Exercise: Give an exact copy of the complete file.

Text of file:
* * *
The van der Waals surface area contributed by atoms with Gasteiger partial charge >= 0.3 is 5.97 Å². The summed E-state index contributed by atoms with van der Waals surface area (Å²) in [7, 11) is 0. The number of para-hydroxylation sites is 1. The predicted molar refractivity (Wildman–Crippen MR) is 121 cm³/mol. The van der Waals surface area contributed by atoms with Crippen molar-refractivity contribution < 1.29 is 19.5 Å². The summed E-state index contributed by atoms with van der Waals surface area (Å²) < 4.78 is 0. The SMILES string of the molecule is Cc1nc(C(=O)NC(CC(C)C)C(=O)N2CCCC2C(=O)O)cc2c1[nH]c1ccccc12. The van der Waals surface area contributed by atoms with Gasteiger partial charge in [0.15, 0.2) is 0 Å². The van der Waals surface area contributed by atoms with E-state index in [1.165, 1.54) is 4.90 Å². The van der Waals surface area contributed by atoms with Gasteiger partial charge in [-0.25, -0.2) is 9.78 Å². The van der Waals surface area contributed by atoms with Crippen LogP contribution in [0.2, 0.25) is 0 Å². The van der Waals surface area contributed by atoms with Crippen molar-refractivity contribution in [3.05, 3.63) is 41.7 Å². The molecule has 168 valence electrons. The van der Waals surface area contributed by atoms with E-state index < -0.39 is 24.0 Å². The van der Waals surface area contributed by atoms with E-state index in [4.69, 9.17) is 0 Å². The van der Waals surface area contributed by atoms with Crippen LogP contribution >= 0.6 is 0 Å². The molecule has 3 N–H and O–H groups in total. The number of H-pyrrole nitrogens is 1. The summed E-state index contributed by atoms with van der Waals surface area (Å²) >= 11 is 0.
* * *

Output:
The van der Waals surface area contributed by atoms with Gasteiger partial charge >= 0.3 is 5.97 Å². The summed E-state index contributed by atoms with van der Waals surface area (Å²) in [7, 11) is 0. The number of para-hydroxylation sites is 1. The predicted molar refractivity (Wildman–Crippen MR) is 121 cm³/mol. The van der Waals surface area contributed by atoms with Crippen molar-refractivity contribution < 1.29 is 19.5 Å². The summed E-state index contributed by atoms with van der Waals surface area (Å²) < 4.78 is 0. The SMILES string of the molecule is Cc1nc(C(=O)NC(CC(C)C)C(=O)N2CCCC2C(=O)O)cc2c1[nH]c1ccccc12. The van der Waals surface area contributed by atoms with Gasteiger partial charge in [0.15, 0.2) is 0 Å². The van der Waals surface area contributed by atoms with E-state index in [1.165, 1.54) is 4.90 Å². The van der Waals surface area contributed by atoms with Gasteiger partial charge in [-0.25, -0.2) is 9.78 Å². The van der Waals surface area contributed by atoms with Crippen LogP contribution in [0.2, 0.25) is 0 Å². The van der Waals surface area contributed by atoms with Crippen molar-refractivity contribution in [3.05, 3.63) is 41.7 Å². The molecule has 168 valence electrons. The van der Waals surface area contributed by atoms with E-state index < -0.39 is 24.0 Å². The van der Waals surface area contributed by atoms with E-state index in [4.69, 9.17) is 0 Å². The van der Waals surface area contributed by atoms with Crippen LogP contribution >= 0.6 is 0 Å². The molecule has 3 N–H and O–H groups in total. The number of H-pyrrole nitrogens is 1. The summed E-state index contributed by atoms with van der Waals surface area (Å²) >= 11 is 0.